Articles on Knowledge Jump

Silver Dollar Seed Pod

The laws of mother nature is an example of World 1 knowledge.

The Drummer

Drums are an example of World 3 knowledge as the drumsticks and taut skin and shape of the drum clue us in on what it is and how to use it.

Books are another example of Word 3 knowledge as they store an array of ideas, such as knowledge or models.

knowledge

World 2 knowledge is the tacit and explicit knowledge that we have within us.

Karl Popper's the Three Worlds of Knowledge

"What is the object of knowledge?" asks young Grasshopper. "There is no object of knowledge," replies the old Shaman, "To know is to be able to operate adequately in an individual or cooperative situation." "So which is more important, to know or to do?" asks young Grasshopper. "All doing is knowing, and all knowing is doing," replies the Sage, and then continues, "Knowing is an effective action, that is, knowledge operate effectively in the domain of existence of all living creatures." (paraphrased from Maturana & Varela, 1992).

One of the more popular epistemology models (except for perhaps in the training/learning/behavioral sciences) is Sir Karl Popper's writings on the Three Worlds of Knowledge. The behavioral sciences (knowledge/learning/management professions) seem to prefer and stay within the realm of Michael Polanyi's concept of tacit and explicit knowledge. However, Polanyi's epistemology is narrower and has a limited basis for understanding knowledge as compared to Popper's work, which provides a broader epistemological foundation.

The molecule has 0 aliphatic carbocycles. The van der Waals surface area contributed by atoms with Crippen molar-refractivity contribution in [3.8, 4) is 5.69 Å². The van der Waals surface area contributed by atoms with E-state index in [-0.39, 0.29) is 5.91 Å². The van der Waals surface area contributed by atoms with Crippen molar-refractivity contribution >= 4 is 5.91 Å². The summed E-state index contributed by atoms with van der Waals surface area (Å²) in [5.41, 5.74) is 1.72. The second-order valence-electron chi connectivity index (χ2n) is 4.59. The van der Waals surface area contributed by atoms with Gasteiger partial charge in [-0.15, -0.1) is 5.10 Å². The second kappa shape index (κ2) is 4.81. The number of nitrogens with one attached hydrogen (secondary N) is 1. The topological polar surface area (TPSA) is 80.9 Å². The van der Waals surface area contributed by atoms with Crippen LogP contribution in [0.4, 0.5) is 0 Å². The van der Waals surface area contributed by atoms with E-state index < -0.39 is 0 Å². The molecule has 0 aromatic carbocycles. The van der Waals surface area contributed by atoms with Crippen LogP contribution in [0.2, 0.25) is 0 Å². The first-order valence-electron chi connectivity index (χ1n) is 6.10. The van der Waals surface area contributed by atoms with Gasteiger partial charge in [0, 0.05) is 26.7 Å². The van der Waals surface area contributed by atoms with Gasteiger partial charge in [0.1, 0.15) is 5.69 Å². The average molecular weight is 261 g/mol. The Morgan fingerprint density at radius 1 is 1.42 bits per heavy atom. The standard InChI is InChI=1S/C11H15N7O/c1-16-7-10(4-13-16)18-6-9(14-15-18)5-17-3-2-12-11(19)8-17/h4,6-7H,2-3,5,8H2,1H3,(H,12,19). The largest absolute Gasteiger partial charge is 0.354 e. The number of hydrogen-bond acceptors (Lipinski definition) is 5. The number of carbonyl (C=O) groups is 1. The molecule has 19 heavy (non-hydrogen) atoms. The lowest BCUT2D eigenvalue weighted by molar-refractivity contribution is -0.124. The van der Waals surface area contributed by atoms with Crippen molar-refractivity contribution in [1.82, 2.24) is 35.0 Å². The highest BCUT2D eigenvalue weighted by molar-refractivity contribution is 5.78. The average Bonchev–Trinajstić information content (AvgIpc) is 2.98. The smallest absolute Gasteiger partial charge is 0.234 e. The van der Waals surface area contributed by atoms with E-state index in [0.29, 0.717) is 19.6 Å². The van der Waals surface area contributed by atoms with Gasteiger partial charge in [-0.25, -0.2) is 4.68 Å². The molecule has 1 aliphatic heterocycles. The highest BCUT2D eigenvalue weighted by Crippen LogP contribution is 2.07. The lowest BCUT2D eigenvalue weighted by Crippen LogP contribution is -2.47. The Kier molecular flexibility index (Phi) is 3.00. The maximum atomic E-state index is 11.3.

Karl Popper theorizes that there are three worlds of knowledge:

And of course, there are various relationships between these three worlds:

In addition, since world 2 is composed of people, we can use our senses to cut across boundaries and observe and test the exchanges and relationships of worlds 1 and 2.

Thus, knowledge surrounds us (world 1), becomes a part of us (world 2), and is then stored in historical contents and contexts by us (world 3 artifacts).

In this framework are two different senses of knowledge or thought:

While the first is personal, the second is totally independent of anybody's claim to know — it is knowledge without a knowing subject.

A T   T H E   F I S H H O U S E S

by Elizabeth Bishop

It is like what we imagine knowledge to be:
dark, salt, clear moving, utterly free,
drawn from the cold hard mouth
of the world, derived from the rocky breasts
forever, flowing and drawn, and since
our knowledge is historical, flowing, and flown.

Thus, knowledge goes far beyond the knowing/doing dichotomy. . . it is drawn, derived, flowing, historical, and forever.

Reference

Maturana, H.R., and F.J. Varela. The Tree of Knowledge: The Biological Roots of Human Understanding. Shambhala Publications, Boston, MA, 1998.